One safety note before I begin. You are using rusty objects so you should make sure your tetanus immunization is up to date and use rubber gloves when dying so you don't absorb too much iron. It can be a health hazard.

1. I simply wet a natural fiber fabric with vinegar and then wrap it around a rusty object or else lay rusty items on top of the vinegar soaked fabric. You need to keep the fabric moist while the rust transfers so cover with plastic but not tightly. You need to allow the air in to make the rusting happen. It usually only takes a couple of hours if you use full strength vinegar. Most recipes say to dilute the vinegar 50% with water because the full strength vinegar may degrade the fabric. In my experiments I didn't find any holes in the calico that I used but some of the others that tried it said their silk turned to shreds after 2 hours.

2. After you have enough rust on your fabric rinse it off in salty water until the water is clear then dry on the line. That is it. Now you have wonderful fabric to play with.

3. When I read up on the technique I saw that many people mentioned the fabric would continue to rust over time and degrade your fabric. I found a simple way to get around this is to wash the fabric in a bicarbonate soda and water rinse (about 1/4 cup soda to 4 liters of water) to neutralise it. You need to repeat this yearly to stop the rust developing over time. If you don't want to bother with that then don't use the fabric for something special  that you want to keep for a long time.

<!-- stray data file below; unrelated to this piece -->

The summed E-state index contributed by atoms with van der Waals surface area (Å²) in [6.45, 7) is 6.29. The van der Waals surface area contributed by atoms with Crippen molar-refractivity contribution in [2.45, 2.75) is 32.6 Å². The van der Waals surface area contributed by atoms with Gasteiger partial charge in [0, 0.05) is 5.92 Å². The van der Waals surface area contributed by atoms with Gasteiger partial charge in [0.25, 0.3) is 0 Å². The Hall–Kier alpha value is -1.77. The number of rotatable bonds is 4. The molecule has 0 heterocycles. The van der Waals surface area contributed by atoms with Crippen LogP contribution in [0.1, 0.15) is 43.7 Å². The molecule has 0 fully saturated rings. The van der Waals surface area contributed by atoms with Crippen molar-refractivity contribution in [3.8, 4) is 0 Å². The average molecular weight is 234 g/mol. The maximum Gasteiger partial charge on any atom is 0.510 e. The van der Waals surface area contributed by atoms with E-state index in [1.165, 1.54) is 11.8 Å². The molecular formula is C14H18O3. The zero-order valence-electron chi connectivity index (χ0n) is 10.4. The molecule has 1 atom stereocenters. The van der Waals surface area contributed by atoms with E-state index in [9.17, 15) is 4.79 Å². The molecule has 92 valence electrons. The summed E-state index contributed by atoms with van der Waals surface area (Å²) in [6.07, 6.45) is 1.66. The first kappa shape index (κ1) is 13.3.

Below are some of the samples (click on photos to make them larger) I made and some of the other techniques I tried:
The first time I did this I layered the fabric in a long plastic tub then spread over the rusty objects and sprayed each layer with vinegar. This was plain calico. It had some steel wool spread over it. The steel wool started to rust within an hour but I left it overnight to see how dark it would get. I like the random pattern it made.
This was another piece of calico that I did at the same time. You can sort of see the outline of some washers I used. On the calico the rusting makes a blurry image.

 This piece of calico was wrapped around a large bolt and left overnight in an open plastic bag. You can see some of the detail of the thread.
 Someone at the class mentioned that tea staining the rusty fabric makes a grey color. With this sample I used 5 teabags and boiling water to soak the fabric. I left it for 5 minutes and it became really dark. After I rinsed and dried the fabric it remained a dark color.